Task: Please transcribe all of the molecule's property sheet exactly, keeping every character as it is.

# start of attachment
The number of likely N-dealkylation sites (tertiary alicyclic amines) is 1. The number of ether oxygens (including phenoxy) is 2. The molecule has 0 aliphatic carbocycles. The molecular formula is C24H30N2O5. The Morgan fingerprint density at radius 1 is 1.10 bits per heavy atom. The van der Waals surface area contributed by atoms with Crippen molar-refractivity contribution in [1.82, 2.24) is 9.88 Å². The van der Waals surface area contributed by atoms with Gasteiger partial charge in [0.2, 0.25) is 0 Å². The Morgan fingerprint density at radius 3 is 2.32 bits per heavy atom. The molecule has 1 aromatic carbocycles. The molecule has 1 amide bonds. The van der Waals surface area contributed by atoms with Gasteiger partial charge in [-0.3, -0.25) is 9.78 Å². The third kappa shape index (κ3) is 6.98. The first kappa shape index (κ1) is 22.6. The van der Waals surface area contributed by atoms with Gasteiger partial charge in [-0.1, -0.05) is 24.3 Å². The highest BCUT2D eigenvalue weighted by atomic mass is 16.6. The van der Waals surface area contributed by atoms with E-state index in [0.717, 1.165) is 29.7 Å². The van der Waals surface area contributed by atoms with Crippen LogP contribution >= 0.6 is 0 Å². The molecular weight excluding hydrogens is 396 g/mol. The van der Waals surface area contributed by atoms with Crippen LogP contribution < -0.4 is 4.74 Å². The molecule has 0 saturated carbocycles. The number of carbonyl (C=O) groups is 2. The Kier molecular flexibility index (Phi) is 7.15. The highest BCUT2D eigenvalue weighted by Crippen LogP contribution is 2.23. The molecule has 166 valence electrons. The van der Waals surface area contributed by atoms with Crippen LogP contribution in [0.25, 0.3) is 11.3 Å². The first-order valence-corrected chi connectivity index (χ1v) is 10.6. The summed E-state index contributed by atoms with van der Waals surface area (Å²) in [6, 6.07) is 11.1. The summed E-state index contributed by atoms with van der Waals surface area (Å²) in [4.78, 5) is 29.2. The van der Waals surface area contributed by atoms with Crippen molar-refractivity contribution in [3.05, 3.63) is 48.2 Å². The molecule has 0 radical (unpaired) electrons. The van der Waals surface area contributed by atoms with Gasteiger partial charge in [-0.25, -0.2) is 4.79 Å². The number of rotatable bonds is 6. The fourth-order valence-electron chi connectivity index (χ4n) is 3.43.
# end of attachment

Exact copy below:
The number of likely N-dealkylation sites (tertiary alicyclic amines) is 1. The number of ether oxygens (including phenoxy) is 2. The molecule has 0 aliphatic carbocycles. The molecular formula is C24H30N2O5. The Morgan fingerprint density at radius 1 is 1.10 bits per heavy atom. The van der Waals surface area contributed by atoms with Crippen molar-refractivity contribution in [1.82, 2.24) is 9.88 Å². The van der Waals surface area contributed by atoms with Gasteiger partial charge in [0.2, 0.25) is 0 Å². The Morgan fingerprint density at radius 3 is 2.32 bits per heavy atom. The molecule has 1 aromatic carbocycles. The molecule has 1 amide bonds. The van der Waals surface area contributed by atoms with Gasteiger partial charge in [-0.3, -0.25) is 9.78 Å². The third kappa shape index (κ3) is 6.98. The first kappa shape index (κ1) is 22.6. The van der Waals surface area contributed by atoms with Gasteiger partial charge in [-0.1, -0.05) is 24.3 Å². The highest BCUT2D eigenvalue weighted by atomic mass is 16.6. The van der Waals surface area contributed by atoms with E-state index in [0.717, 1.165) is 29.7 Å². The van der Waals surface area contributed by atoms with Crippen LogP contribution >= 0.6 is 0 Å². The molecular weight excluding hydrogens is 396 g/mol. The van der Waals surface area contributed by atoms with Crippen LogP contribution < -0.4 is 4.74 Å². The molecule has 0 saturated carbocycles. The number of carbonyl (C=O) groups is 2. The Kier molecular flexibility index (Phi) is 7.15. The highest BCUT2D eigenvalue weighted by Crippen LogP contribution is 2.23. The molecule has 166 valence electrons. The van der Waals surface area contributed by atoms with Crippen LogP contribution in [0.25, 0.3) is 11.3 Å². The first-order valence-corrected chi connectivity index (χ1v) is 10.6. The summed E-state index contributed by atoms with van der Waals surface area (Å²) in [6, 6.07) is 11.1. The summed E-state index contributed by atoms with van der Waals surface area (Å²) in [4.78, 5) is 29.2. The van der Waals surface area contributed by atoms with Crippen molar-refractivity contribution in [3.05, 3.63) is 48.2 Å². The molecule has 0 radical (unpaired) electrons. The van der Waals surface area contributed by atoms with Gasteiger partial charge in [-0.25, -0.2) is 4.79 Å². The number of rotatable bonds is 6. The fourth-order valence-electron chi connectivity index (χ4n) is 3.43.